This piece was published in the May 24 edition of the St. Michael Catholic Church bulletin. At the time, I thought it resonated with our typical approach to welcoming people into our church, but a week and a half later, I challenge myself and everyone else to read and reflect on it in light of the killing of George Floyd and the aftermath.
People need a place to belong. They want a reason to believe.
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Two weekends ago, Fr. Richards preached a homily that has not left me. Over the years, he has talked often about the need for hospitality in our parish—and more recently, he has urged us to move beyond welcoming to actively inviting people into relationship: with ourselves, with Christ and with the Church.
This time Father presented a simple model of how to do this—or more precisely, how we often do it wrong. The model was summarized in three short words: Belong. Believe. Behave.
People are looking for a place to belong. We are made for love and community—without it, we can’t step forward in trust toward belief. And if someone does not believe—specifically, if someone does not believe in a God who loves us and has a plan for us—why would they ever behave? How can they receive a love they cannot see? Why would they follow a God they do not know?
Yet often, we flip the order: We expect that people should behave, in order to prove their belief, so that they can belong. We don’t want to do the work of evangelization. Instead we say, by word and deed, “If you can’t act right, go away and come back when you can.”
That was the approach of the Pharisees in Jesus’ day. By contrast, He called sinners to Himself, led them to faith, and then said, “Go and sin no more.”
This resonated with me for two reasons. First, I know that I am put out, at times, by people who do not act the way I think they should—but I rarely try to engage them. For example, in all my years as a Knight of Columbus, I have never volunteered in the beer tent at Albertville Friendly City Days, because “that’s just not my thing.” The truth is, I don’t like to be around intoxicated people. Could I be a joyful presence, an example, a witness to them? Perhaps. But instead, I surround myself with like-minded people in whose company I feel affirmed and comfortable.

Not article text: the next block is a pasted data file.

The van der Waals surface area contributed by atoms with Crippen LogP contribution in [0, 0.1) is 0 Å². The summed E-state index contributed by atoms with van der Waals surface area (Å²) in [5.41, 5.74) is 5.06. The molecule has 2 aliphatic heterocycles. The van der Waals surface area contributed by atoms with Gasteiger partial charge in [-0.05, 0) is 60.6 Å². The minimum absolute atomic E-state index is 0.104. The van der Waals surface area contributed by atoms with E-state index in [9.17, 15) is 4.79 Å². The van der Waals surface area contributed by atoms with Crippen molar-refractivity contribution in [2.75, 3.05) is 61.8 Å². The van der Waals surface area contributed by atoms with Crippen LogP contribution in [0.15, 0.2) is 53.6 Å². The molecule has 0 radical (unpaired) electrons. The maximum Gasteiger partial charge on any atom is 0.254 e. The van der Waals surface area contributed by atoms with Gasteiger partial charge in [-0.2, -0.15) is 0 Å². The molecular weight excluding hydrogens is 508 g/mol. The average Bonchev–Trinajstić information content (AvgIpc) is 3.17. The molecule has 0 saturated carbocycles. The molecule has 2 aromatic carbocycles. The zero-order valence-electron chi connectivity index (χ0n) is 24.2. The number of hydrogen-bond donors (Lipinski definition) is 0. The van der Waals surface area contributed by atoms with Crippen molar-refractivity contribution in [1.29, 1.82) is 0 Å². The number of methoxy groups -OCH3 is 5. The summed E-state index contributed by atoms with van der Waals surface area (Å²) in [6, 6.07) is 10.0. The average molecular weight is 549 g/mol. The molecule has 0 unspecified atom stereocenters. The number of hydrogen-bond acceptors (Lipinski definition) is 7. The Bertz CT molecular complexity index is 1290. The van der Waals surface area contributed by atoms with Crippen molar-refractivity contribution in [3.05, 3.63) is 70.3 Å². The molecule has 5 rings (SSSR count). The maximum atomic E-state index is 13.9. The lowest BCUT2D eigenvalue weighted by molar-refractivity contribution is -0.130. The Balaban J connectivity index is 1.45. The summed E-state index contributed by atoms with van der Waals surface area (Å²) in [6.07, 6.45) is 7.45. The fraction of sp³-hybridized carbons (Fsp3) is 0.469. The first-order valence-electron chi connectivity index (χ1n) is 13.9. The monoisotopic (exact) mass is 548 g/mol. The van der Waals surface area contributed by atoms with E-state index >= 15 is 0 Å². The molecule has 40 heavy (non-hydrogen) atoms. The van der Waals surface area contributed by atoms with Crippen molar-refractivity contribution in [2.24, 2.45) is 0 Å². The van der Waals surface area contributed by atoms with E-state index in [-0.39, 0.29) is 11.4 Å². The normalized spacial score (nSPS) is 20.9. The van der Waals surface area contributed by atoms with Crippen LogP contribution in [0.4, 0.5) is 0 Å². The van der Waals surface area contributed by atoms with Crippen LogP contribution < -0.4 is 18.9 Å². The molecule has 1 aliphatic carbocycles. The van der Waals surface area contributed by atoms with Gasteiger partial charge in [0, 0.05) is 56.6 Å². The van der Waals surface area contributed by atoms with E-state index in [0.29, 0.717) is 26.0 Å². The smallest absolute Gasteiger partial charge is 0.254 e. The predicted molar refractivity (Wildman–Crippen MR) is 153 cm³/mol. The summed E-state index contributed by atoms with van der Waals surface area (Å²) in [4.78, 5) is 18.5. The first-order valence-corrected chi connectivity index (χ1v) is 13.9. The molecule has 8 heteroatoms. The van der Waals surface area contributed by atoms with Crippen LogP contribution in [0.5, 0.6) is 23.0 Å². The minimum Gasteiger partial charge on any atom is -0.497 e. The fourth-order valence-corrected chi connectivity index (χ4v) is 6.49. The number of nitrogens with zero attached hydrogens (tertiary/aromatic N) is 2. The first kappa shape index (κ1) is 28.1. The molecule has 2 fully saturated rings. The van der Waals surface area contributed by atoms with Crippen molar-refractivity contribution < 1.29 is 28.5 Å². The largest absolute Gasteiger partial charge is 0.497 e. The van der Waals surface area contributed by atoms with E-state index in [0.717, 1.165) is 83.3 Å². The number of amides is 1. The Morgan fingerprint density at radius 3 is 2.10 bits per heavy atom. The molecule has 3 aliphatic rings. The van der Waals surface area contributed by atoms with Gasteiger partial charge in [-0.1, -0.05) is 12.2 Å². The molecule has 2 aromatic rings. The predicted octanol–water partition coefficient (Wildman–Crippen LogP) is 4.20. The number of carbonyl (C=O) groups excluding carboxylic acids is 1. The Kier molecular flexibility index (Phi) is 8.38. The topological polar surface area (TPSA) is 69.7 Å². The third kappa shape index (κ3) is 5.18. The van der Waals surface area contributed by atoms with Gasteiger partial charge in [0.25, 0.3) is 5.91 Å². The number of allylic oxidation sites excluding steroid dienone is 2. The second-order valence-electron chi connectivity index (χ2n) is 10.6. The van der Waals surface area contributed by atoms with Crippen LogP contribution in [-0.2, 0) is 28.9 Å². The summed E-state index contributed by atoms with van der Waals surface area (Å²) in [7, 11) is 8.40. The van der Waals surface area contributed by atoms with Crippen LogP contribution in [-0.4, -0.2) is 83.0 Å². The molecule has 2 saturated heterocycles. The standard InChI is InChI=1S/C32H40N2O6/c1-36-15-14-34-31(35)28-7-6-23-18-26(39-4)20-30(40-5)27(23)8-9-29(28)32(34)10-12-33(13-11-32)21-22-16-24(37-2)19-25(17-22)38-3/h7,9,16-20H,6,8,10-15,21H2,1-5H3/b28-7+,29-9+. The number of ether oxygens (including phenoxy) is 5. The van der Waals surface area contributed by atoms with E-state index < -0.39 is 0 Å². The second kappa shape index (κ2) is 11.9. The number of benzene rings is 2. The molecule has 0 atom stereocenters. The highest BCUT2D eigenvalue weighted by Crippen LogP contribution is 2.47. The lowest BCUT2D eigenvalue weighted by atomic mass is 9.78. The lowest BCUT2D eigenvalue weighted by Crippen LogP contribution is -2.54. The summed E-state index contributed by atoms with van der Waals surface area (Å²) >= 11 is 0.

The second reason Father’s homily struck a chord makes the first even more convicting. When I rejoined the church a couple years after Jodi and I were married, I was deep in the throes of serious, habitual sin. I went to speak to our priest, unloading a host of questions and disagreements I had regarding Church teaching. He came to have a clear picture of my heart: a good one, but parched and shrouded in darkness. So he invited me to Confession, then and there. I was hesitant, but he persisted.
I shared more than a decade’s worth of sin as best I could with the conscience and understanding I had. From the list of sins I gave, I’m sure he could guess the others I hadn’t yet recognized—and I’m sure he knew it might be years before I amended my life entirely. But he didn’t demand that. Instead, he invited me back to Communion the next Sunday, and told me to question the Church from the inside, where I could receive God’s graces.
He told me where I belonged and invited me to belief. He knew that, in time, I would learn to behave. And he was right. Had he said, “Fix these things about yourself, then we’ll talk about your questions and maybe you can come back to the church,” I might have walked away and not look back. Instead, I found a home.
That’s our call. That’s how we make disciples of all nations. Belong. Believe. Behave. From here forward, may God help us to live it out.